Radboud University Nijmegen Medical Centre

Department of Medical Microbiology, Dr. Adrian J.F. Luty

The RUNMC group as a whole currently comprises a multinational assembly of over 20 scientists, including Europeans and Africans, under the leadership and guidance of Professor Robert Sauerwein assisted by a core of very experienced senior scientists. The principal research interests of the group span a broad range of malaria research topics, embracing fundamental research on parasite biology, molecular biology, proteomics, clinical, chemotherapeutic and vaccine-related studies, as well as the epidemiology and immunology of the host-parasite interaction. Research is supported and facilitated by the unique facilities represented by the Malaria Unit that provides parasite material - sporozoites, asexual & sexual stages - as well as infectious mosquitoes that have allowed the group to conduct experimental human malaria infections as well as challenge infections for Phase IIa vaccine studies. The laboratory has independently developed a number of tests for parasitological and immunological evaluation of experimental infections. Phase I/IIa malaria vaccine trials have been carried out at RUNMC in collaboration with industry and EMVI/SSI.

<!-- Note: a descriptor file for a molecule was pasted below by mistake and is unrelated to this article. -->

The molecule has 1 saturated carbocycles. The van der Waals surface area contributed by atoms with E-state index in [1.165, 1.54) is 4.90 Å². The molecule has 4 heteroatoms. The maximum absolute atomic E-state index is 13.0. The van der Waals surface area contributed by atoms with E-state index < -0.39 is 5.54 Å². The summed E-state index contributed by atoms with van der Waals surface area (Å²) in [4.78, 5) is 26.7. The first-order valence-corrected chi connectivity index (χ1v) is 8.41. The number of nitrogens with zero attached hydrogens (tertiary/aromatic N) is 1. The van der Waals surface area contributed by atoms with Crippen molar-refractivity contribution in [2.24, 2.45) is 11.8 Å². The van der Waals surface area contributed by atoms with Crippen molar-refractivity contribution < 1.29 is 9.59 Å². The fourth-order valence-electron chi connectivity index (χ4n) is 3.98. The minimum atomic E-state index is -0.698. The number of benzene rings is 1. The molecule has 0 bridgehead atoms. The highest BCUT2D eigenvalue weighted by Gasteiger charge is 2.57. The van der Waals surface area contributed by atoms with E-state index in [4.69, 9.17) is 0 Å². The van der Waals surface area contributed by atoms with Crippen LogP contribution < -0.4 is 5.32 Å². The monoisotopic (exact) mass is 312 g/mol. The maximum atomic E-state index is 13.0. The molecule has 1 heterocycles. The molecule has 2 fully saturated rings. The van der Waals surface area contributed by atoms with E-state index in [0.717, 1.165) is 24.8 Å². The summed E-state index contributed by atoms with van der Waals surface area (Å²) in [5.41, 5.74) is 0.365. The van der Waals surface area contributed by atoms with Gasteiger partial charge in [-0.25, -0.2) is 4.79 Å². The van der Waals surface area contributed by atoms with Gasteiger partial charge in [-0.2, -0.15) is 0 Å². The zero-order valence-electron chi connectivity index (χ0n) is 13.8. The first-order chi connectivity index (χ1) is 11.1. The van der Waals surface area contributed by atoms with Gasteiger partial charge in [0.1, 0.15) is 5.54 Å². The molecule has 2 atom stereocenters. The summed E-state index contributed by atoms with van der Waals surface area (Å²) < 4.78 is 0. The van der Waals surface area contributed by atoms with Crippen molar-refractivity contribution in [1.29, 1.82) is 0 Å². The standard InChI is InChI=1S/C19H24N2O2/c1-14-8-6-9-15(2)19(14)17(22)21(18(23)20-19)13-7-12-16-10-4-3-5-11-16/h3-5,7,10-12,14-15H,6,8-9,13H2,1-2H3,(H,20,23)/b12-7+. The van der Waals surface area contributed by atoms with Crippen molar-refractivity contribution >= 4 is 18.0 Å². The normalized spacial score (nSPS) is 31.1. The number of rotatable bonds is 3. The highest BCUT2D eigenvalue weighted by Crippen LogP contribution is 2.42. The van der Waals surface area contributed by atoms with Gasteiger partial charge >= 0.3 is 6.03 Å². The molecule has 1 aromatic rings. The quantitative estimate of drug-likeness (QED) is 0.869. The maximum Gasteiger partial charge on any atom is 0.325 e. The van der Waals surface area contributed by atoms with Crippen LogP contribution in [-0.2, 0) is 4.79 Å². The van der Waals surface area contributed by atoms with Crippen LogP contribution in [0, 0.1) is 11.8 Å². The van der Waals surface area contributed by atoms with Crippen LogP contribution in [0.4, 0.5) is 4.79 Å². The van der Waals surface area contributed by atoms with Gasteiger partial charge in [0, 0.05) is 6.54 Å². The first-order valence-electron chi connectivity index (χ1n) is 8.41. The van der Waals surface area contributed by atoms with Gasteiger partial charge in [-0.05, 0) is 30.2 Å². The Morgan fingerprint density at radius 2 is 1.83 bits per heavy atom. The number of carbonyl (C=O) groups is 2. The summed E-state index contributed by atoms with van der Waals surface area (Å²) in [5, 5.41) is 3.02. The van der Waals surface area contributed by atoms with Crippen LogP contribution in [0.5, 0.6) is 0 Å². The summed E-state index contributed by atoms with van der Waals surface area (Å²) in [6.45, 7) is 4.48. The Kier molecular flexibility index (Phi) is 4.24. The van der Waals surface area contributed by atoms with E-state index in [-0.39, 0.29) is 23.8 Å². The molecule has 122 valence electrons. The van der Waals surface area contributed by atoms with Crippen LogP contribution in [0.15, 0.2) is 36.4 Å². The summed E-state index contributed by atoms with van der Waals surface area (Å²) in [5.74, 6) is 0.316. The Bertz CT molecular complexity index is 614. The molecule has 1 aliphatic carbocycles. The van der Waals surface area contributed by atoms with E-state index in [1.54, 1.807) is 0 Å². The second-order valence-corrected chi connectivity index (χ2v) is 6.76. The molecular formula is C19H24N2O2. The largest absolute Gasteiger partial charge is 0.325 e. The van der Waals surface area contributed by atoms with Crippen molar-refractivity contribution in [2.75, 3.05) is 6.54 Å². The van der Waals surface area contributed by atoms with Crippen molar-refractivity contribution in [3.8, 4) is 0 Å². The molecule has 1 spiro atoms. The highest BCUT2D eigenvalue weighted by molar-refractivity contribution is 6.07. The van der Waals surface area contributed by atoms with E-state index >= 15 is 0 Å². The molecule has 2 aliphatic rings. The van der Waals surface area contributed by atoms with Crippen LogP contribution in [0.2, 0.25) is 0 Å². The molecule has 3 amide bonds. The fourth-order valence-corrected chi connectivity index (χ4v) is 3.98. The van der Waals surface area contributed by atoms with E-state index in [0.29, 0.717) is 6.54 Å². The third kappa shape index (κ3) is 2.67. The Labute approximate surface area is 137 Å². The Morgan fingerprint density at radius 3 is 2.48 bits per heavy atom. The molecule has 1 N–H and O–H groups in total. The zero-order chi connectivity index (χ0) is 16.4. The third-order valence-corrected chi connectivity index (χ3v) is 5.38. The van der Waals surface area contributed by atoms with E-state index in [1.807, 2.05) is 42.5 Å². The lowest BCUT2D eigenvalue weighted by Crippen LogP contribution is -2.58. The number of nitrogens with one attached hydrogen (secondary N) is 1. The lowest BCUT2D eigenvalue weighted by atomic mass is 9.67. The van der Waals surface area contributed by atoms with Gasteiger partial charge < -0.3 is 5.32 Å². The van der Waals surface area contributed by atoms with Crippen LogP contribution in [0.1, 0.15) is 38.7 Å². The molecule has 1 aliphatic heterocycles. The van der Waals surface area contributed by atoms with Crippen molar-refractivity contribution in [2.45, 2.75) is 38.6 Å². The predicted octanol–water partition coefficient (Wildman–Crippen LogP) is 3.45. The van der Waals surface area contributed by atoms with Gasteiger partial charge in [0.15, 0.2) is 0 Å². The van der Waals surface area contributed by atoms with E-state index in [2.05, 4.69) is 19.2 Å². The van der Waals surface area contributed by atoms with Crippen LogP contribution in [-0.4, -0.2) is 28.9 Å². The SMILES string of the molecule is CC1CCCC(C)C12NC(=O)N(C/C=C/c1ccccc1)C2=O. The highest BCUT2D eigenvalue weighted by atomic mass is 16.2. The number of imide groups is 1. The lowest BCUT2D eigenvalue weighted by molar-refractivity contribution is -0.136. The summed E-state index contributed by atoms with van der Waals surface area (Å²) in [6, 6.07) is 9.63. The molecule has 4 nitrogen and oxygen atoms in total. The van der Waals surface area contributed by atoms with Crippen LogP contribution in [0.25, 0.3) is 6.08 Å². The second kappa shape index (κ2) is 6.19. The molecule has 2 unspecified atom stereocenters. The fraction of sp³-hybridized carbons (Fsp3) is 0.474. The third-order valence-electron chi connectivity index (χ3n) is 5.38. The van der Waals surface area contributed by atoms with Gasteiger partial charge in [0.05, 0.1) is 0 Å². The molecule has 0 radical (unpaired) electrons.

Currently Principal Investigator and Head of the Malaria Unit in the Medical Parasitology Section of the Department of Medical Microbiology, Dr. Adrian JF Luty has extensive experience of project co-ordination including those funded under other EU[INCO] Programmes. Over the last 16 years he has conducted and managed both field- and laboratory-based malaria research projects in sub-Saharan Africa, investigating the evolution of anti-plasmodial immunological responses in neonates and young children and their role in protection from infection and disease due to P. falciparum. His most recent work has focused on cellular immunological aspects of placental P. falciparum infections and the consequent in utero sensitization, revealing the existence of both immuno-regulatory and -stimulatory profiles in neonates with differing exposure to parasite products.